It seems that the use of this word, “flee” raises alarm bells for Pharaoh. Hold on! The people are not serving some other G-d? Instead, they seem to be out of control, a mindless rabble without any leadership. No leader allows his slaves to “flee.” Moses must be way out of his depth, and this elusive Jewish G-d is AWOL – if He ever existed in the first place.
The related problem is that the people are not likely to survive out there in the wilderness. What a waste it would be for a useful workforce to merely perish for want of a competent leader! The people clearly are like an inexperienced swimmer who starts to panic when he finds himself in the deep end.
So Pharaoh exclaims, “What is this we have done, releasing Israel from our service?” He decides to undo it.
Pharaoh mounts up, but his 600 chariots were not meant to attack the people. The Torah uses the word rodef for pursuit, a word first used to describe Avraham going to save Lot from his foreign captors. Pharaoh is not trying to massacre the people! He is engaged in a rescue mission, to save the people from themselves, poor lambs. If they weren’t serving this elusive G-d after all, then they were going to need help – and nobody else was there to step up.
Pharaoh is not, of course, clearly wrong in his assessment. The people also want to go back to Egypt! Coining the very first Jewish joke:
And they said unto Moses: ‘Because there were no graves in Egypt, hast thou taken us away to die in the wilderness? wherefore hast thou dealt thus with us, to bring us forth out of Egypt? Is not this the word that we spoke unto thee in Egypt, saying: Let us alone, that we may serve the Egyptians? For it were better for us to serve the Egyptians, than that we should die in the wilderness.’
Everyone it seems, wants the people to go back to Egypt, to be saved by Pharaoh and returned to his wise leadership. Everyone, that is, except Moses and G-d Himself. Which leads to the Big Reveal of the Exodus, when G-d comes out of nowhere to wipe out the Egyptians.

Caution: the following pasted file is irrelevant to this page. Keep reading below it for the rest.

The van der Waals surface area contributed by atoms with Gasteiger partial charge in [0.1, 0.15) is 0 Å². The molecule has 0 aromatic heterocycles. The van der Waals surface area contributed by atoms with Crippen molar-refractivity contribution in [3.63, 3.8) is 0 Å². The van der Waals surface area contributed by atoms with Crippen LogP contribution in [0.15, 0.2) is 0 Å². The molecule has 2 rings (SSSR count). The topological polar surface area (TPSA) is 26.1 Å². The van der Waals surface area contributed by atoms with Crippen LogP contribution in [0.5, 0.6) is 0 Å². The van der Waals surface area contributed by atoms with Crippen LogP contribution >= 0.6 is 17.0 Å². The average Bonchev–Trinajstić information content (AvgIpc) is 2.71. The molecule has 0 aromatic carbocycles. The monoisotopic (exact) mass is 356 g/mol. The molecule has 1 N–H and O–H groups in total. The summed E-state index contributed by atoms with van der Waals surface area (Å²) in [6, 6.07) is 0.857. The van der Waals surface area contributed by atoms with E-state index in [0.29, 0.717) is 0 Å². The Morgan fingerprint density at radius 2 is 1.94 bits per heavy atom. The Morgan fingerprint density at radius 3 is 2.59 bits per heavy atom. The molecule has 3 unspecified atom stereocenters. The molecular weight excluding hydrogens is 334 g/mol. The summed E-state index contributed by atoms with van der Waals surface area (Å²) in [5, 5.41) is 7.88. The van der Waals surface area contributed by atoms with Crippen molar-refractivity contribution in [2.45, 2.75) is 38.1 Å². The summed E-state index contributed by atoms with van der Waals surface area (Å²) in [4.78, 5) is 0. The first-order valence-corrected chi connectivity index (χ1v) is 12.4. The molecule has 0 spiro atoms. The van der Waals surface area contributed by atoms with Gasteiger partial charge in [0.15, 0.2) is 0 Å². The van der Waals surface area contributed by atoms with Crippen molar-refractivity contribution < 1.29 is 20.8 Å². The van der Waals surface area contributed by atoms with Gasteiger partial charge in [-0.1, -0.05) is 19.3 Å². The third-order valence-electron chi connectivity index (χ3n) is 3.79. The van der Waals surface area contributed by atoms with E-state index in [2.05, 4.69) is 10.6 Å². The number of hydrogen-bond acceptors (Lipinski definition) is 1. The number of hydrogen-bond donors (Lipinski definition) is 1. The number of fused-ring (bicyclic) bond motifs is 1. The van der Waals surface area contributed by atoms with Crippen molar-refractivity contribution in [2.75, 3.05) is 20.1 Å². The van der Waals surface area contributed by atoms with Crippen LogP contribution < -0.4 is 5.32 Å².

Pharaoh, of course, in his rescue mission, trying to readopt the poor, unguided and lost people, never saw G-d coming. Which makes a kind of sense: Pharaoh is not evil in his world or in his own eyes. He is a good guy (aren’t we all?!). The concept of a divinely-gifted soul and the value of human life are unknown to Egyptians, and in a rational world, people can quite reasonably be measured on the basis of their utilitarian value, the work that they can get done in their lives.
We should try to understand how Pharaoh thought, if only to ensure that we avoid those same thought patterns ourselves. The Exodus from Egypt is more than a geographical movement of a people: it is also an exodus from the Egyptian worldview writ large, a world in which people are defined by their status and valued by the work they do, a world in which there is no sense of personal freedom, merely people who live and work within the roles defined for them by the accident of birth.
The contrast of Egypt and Israel is the grand dichotomy within the Torah: Egypt represents the physical, practical, reasonable and realistic worldview. And Israel comes to represent the spiritual and unreasonably optimistic people who see things not as they are, but as they should be. Pharaoh and Moses are the embodiment of their nations.
[an @iwe and @eliyahumasinter work]